- Multiple fields of data or objects can be selected by
holding down the CTRL key while clicking the mouse
on the fields.
- Columns of data can be selected by clicking the
column heading, or an entire grid can be selected by
clicking on the top left cell.
2. Copy
Choose Copy from the Edit menu or type CTRL-C.
3. Paste
Click the mouse in the input field where you want the
information and choose Paste from the Edit menu or
click CTRL-V.
©1998 AspenTech. All rights reserved.
®
Septiembre 12, 2001 Introduction to Aspen Plus Septiembre 12, 2001 Slide 195 Introduction to Aspen Plus
OLE Embedding
• What is OLE embedding?
- Applications can be used within applications.
• Uses of OLE embedding
- Aspen Plus as the OLE server: Aspen Plus
flowsheet graphics can be embedded into a report
document, or stream data into a CAD drawing. The
simulation model is actually contained in the
document, and could be delivered directly with that
document.
- Aspen Plus as the OLE container: Other windows
applications can be embedded within the Aspen
Plus simulation.
©1998 AspenTech. All rights reserved.
®
Septiembre 12, 2001 Introduction to Aspen Plus Septiembre 12, 2001 Slide 196 Introduction to Aspen Plus
OLE Embedding (Continued)
• Examples of OLE embedding
- OLE server: If the recipient of an engineering report,
for example, wanted to review the model
assumptions, he could access and run the
embedded Aspen Plus model directly from the report
document.
- OLE container: For example, Excel spreadsheets
and plots could be used to enhance Aspen Plus
flowsheet graphics.
©1998 AspenTech. All rights reserved.
®
Septiembre 12, 2001 Introduction to Aspen Plus Septiembre 12, 2001 Slide 197 Introduction to Aspen Plus
Embedding Objects in the Flowsheet
• You can embed other applications as objects into the
Process Flowsheet window.
• You can do this in two ways:
- Using Copy and Paste
- Using the Insert dialog box
• You can edit the object embedded in the flowsheet by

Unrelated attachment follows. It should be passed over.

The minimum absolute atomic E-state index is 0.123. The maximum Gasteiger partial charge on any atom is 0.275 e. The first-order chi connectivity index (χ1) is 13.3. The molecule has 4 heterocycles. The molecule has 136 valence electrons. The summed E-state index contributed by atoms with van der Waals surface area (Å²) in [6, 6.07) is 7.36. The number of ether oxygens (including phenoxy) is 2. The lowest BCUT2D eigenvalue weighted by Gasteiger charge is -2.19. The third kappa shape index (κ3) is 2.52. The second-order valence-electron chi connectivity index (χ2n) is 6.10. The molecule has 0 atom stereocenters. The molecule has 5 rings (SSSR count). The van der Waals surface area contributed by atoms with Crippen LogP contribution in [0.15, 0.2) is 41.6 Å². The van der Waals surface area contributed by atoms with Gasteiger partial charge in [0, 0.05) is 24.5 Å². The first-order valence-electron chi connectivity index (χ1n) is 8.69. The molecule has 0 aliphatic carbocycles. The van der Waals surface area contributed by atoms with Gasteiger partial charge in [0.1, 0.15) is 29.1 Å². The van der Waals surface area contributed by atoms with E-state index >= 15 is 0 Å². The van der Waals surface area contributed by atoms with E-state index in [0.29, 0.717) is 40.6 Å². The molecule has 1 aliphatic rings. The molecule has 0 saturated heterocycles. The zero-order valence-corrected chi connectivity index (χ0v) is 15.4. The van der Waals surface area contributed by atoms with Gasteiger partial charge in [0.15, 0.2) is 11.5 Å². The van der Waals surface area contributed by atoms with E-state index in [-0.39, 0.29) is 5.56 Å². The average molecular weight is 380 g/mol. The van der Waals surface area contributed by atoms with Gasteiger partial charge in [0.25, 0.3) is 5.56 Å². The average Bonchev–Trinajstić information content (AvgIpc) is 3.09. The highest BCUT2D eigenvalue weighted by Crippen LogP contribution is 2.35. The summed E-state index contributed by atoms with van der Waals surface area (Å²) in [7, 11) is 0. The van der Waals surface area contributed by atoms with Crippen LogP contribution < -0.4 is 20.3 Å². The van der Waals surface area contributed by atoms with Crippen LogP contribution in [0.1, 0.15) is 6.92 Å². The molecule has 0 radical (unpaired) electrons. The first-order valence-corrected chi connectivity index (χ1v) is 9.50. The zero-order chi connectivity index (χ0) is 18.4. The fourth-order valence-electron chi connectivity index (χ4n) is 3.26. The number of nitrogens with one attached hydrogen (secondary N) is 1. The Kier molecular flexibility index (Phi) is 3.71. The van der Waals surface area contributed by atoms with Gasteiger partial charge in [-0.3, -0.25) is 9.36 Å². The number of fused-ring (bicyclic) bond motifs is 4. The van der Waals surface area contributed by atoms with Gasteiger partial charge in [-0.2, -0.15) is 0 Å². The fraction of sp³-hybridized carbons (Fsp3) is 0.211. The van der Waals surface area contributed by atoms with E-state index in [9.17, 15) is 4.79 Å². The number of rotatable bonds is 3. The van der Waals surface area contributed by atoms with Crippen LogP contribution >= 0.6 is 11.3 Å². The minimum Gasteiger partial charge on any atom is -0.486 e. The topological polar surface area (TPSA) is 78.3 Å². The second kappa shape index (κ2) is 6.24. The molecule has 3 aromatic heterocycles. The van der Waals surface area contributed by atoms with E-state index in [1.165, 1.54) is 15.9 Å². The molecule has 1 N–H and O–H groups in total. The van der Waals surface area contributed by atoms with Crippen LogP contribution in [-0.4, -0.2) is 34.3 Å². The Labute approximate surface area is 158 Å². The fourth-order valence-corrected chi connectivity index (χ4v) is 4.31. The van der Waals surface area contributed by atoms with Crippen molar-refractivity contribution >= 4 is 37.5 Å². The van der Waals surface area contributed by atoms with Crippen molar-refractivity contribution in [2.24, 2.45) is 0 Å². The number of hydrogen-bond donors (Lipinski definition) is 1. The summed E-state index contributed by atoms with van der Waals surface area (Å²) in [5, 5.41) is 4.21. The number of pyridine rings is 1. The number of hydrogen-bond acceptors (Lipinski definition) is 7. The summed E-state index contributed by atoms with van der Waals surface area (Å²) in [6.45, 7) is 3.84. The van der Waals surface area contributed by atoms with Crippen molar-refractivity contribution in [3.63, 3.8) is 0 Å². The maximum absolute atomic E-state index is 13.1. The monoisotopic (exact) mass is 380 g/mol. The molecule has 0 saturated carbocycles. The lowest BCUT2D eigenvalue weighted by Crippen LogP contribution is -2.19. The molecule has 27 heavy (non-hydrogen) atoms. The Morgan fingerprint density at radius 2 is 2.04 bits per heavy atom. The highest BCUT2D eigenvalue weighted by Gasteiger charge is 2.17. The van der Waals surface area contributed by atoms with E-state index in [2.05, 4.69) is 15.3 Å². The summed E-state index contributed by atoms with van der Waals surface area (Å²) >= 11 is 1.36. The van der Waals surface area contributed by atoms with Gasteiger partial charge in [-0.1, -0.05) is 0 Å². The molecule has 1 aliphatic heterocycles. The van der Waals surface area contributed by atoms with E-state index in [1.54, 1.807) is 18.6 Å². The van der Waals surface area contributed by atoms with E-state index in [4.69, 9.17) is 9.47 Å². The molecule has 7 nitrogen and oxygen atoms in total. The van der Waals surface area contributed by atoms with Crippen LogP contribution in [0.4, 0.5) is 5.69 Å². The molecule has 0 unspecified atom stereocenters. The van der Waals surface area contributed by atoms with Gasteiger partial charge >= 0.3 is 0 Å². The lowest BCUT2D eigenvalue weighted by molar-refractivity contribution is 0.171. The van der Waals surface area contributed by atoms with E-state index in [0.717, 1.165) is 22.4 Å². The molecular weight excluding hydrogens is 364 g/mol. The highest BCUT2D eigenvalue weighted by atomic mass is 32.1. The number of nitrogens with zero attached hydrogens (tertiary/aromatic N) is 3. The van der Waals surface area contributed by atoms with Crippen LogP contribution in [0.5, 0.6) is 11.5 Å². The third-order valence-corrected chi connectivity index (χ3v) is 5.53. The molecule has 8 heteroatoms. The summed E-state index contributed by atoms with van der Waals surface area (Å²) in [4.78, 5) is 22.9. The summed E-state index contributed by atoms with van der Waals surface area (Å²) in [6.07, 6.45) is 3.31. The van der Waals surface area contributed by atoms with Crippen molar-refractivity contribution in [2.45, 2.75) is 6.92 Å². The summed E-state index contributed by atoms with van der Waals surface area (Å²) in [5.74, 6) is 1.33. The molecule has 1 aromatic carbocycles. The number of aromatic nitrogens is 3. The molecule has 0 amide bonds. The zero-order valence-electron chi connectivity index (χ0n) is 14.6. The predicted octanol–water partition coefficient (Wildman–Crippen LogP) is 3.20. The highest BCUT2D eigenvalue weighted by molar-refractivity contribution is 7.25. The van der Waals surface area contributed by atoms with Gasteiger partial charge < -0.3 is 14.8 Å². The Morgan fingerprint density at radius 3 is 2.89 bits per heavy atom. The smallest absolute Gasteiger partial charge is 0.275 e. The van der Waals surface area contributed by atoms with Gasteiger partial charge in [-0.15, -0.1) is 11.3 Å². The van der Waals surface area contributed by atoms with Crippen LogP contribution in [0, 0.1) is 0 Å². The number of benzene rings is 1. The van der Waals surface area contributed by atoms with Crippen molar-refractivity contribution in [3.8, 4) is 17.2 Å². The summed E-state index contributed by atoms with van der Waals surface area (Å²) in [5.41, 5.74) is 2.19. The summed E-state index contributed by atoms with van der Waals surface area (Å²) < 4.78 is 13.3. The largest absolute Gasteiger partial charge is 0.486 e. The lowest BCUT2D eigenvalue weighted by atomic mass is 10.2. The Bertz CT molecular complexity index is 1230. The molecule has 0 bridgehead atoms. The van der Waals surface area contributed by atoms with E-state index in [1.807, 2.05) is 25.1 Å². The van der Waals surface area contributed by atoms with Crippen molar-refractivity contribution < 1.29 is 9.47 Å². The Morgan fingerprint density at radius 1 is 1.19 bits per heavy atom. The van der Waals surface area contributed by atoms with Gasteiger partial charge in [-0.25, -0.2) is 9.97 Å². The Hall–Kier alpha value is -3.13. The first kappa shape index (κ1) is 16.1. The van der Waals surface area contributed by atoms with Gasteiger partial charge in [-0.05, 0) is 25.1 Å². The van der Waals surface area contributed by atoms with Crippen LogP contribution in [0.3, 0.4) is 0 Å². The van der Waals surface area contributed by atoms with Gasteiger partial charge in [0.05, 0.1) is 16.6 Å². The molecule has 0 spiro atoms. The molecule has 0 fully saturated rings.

double clicking on the object to edit it inside Aspen Plus.
• You can also move, resize or attach the object to a block
or stream in the flowsheet.
©1998 AspenTech. All rights reserved.
®
Septiembre 12, 2001 Introduction to Aspen Plus Septiembre 12, 2001 Slide 198 Introduction to Aspen Plus
Copy and Paste Workshop 1
• Use the Cyclohexane flowsheet workshop (saved as
CYCLOHEX.BKP)
• Copy the temperature profile from COLUMN into a
spreadsheet.
• Generate a plot of the temperature using the plot wizard
and copy and paste the plot into the spreadsheet.
• Save the spreadsheet as CYCLOHEX-result.xls
Objective: Use copy and paste to copy and paste the
stage temperatures into a spreadsheet.
©1998 AspenTech. All rights reserved.
®
Septiembre 12, 2001 Introduction to Aspen Plus Septiembre 12, 2001 Slide 199 Introduction to Aspen Plus
Copy and Paste Workshop 2
• Use the Cyclohexane flowsheet workshop (saved as
CYCLOHEX.BKP)
• Copy the stream results from stream RXIN into the input
form.
- Copy the compositions, the temperature and the
pressure separately.
Note: Reinitialize before running the simulation in order to
see how many iterations are needed before and after the
estimate is added.
Objective: Use copy and paste to copy the stream
results to a stream input form.
©1998 AspenTech. All rights reserved.
®
Septiembre 12, 2001 Introduction to Aspen Plus Septiembre 12, 2001 Slide 200 Introduction to Aspen Plus
Creating Active Links
• When copying and pasting information, you can create
active links between input or results fields in Aspen
Plus and other applications such as Word and Excel.
• The links update these applications as the process
model is modified to automatically propagate results of
engineering changes.
©1998 AspenTech. All rights reserved.
®
Septiembre 12, 2001 Introduction to Aspen Plus Septiembre 12, 2001 Slide 201 Introduction to Aspen Plus
Steps for Creating Active Links
1. Open both applications.
2. Select the data (or object) that you want to paste and
link.
3. Choose Copy from the Edit menu.
4. In the location where you want to paste the link, choose
Paste Special from the Edit menu.
5. In the Paste Special dialog box, click the Paste Link
radio button.
©1998 AspenTech. All rights reserved.
®